Hello,

I am using pathfinder to find initialisation values for sampling, but the warmup phase seems still very slow. Now I am wondering if I am doing something wrong and the user-submitted initial value are not used.

From the cmdstanr documentation it seems that initial values are saved if one does not submit initial values?

Is there another way for me to check which initial values were used?

```
library(cmdstanr)
scode <- "
data {
int N;
array[N] real y;
}
parameters {
real mu;
real<lower=0> sigma;
}
model {
target += normal_lpdf(y | mu, sigma);
}
"
m <- cmdstan_model(write_stan_file(scode))
data <- list(N = 1000, y = rnorm(1000, mean = 3, sd = 2))
fit <- m$sample(data = data,
chains = 1,
init = list(list(mu = 20, sigma = 5)))
fit$init()
```

```
> fit$init()
[[1]]
[[1]]$mu
[1] 20
[[1]]$sigma
[1] 5
```

You could also save the warmup draws and check the values for the initial few draws:

```
fit <- m$sample(data = data,
chains = 1,
init = list(list(mu = 20, sigma = 5)),
save_warmup = TRUE)
fit$draws(inc_warmup = TRUE)[,,c('mu')]
# A draws_array: 2000 iterations, 1 chains, and 1 variables
, , variable = mu
chain
iteration 1
1 20
2 20
3 20
4 20
5 20
```

1 Like

As for the speed of the warmup - that depends not only on the initial values, but for complex models much more on adapting the inverse mass matrix (MCMC Sampling). So if the parameters posteriors have very different variances, warmup will be slow

1 Like

With the current Stan implementation it is quite unlikely to see much difference in warmup speed except for very challenging posteriors or if the default initialization would start in the region, where e.g. ODE solver would struggle.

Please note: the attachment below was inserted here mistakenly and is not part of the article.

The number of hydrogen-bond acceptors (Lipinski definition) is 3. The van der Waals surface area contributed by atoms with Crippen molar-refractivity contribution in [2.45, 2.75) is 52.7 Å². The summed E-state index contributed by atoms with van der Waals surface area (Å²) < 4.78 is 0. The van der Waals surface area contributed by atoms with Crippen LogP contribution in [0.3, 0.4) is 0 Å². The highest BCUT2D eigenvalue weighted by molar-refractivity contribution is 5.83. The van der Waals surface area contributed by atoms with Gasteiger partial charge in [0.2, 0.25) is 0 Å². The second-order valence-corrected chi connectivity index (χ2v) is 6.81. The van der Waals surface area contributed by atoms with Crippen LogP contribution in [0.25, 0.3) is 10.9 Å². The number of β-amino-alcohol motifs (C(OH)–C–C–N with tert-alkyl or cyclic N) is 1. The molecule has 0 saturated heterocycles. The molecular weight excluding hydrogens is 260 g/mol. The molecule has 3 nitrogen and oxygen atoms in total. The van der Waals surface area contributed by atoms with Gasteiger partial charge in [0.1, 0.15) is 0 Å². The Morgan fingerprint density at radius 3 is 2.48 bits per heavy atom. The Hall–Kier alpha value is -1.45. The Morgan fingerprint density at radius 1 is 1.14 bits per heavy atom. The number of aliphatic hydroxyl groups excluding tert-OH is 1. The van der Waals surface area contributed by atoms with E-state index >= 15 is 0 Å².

Stan warmup uses a fixed number of iterations and the default number of iterations has been chosen to be safe and conservative. It would be possible to use adaptive warmup length as demonstrated in [1905.11916] Selecting the Metric in Hamiltonian Monte Carlo and New adaptive warmup proposal (looking for feedback)!, and with these you would more often see faster warmup given Pathfinder initialization. Unfortunately, these adaptive warmup methods have not yet been implemented in Stan.

In addition that Pathfinder is useful for quickly testing your model code as you can check that quick result looks somewhat reasoanble, you may get better mass matrix and step size adaptation with very short warmup. For example, in case of one nasty posterior `iter_warmup=100, iter_sampling=100`

takes already 5mins per chain, but we can get much better ESSs with Pathfinder inits (running Pathfinder takes 5s). Look at the rhat’s and ess’s. First the posterior summary with default inits:

```
> print(f1, digits=1)
variable mean median sd mad q5 q95 rhat ess_bulk ess_tail
lp__ -7509.0 -7426.0 202.0 53.0 -7945.8 -7350.8 1.4 9 18
b[1] -1.2 -1.2 0.1 0.1 -1.3 -1.0 1.0 544 258
b[2] -2.4 -2.4 0.1 0.2 -2.6 -2.1 1.1 52 295
b[3] -0.8 -0.8 0.1 0.1 -1.0 -0.7 1.0 452 374
b[4] -1.3 -1.3 0.1 0.1 -1.4 -1.2 1.0 464 348
Intercept[1] 0.2 0.2 0.1 0.1 0.1 0.4 1.1 32 115
Intercept[2] 2.4 2.4 0.1 0.1 2.2 2.6 1.2 18 38
sd_1[1] 1.6 1.9 0.8 0.2 0.0 2.2 1.4 10 22
sd_1[2] 1.3 1.3 0.1 0.1 1.1 1.5 1.2 17 48
sd_1[3] 1.9 1.9 0.2 0.1 1.6 2.2 1.2 14 52
# showing 10 of 4816 rows (change via 'max_rows' argument or 'cmdstanr_max_rows' option)
```

and then the posterior summary with Pathfinder inits:

```
> print(f1i, digits=1)
variable mean median sd mad q5 q95 rhat ess_bulk ess_tail
lp__ -7404.4 -7409.1 43.0 42.7 -7468.8 -7335.9 1.0 94 111
b[1] -1.2 -1.2 0.1 0.1 -1.3 -1.0 1.0 397 341
b[2] -2.4 -2.4 0.1 0.1 -2.7 -2.2 1.0 424 352
b[3] -0.8 -0.8 0.1 0.1 -1.0 -0.7 1.0 388 255
b[4] -1.3 -1.3 0.1 0.1 -1.4 -1.1 1.0 506 400
Intercept[1] 0.2 0.2 0.1 0.1 0.1 0.4 1.0 480 297
Intercept[2] 2.5 2.5 0.1 0.1 2.3 2.6 1.0 421 305
sd_1[1] 2.0 2.0 0.1 0.1 1.8 2.2 1.0 216 397
sd_1[2] 1.3 1.2 0.1 0.1 1.1 1.4 1.0 190 270
sd_1[3] 2.0 2.0 0.1 0.1 1.7 2.2 1.1 95 178
# showing 10 of 4816 rows (change via 'max_rows' argument or 'cmdstanr_max_rows' option)
```

But if in this same case the default 1000 warmup iterations is used, there is no visible benefit from Pathfinder inits as the default, which is good in that sense that the default 1000 warmup iteration approach is not sensitive to the initial values.

2 Likes

Thanks Aki,

I think tbe posterior of my model might be quite complex (I am estimating a multivariate regressions model with imputarion of multiple variables) and thought after reading your birthday case study that i could speed up things.

Pathfinder was/is indeed very useful for model testing!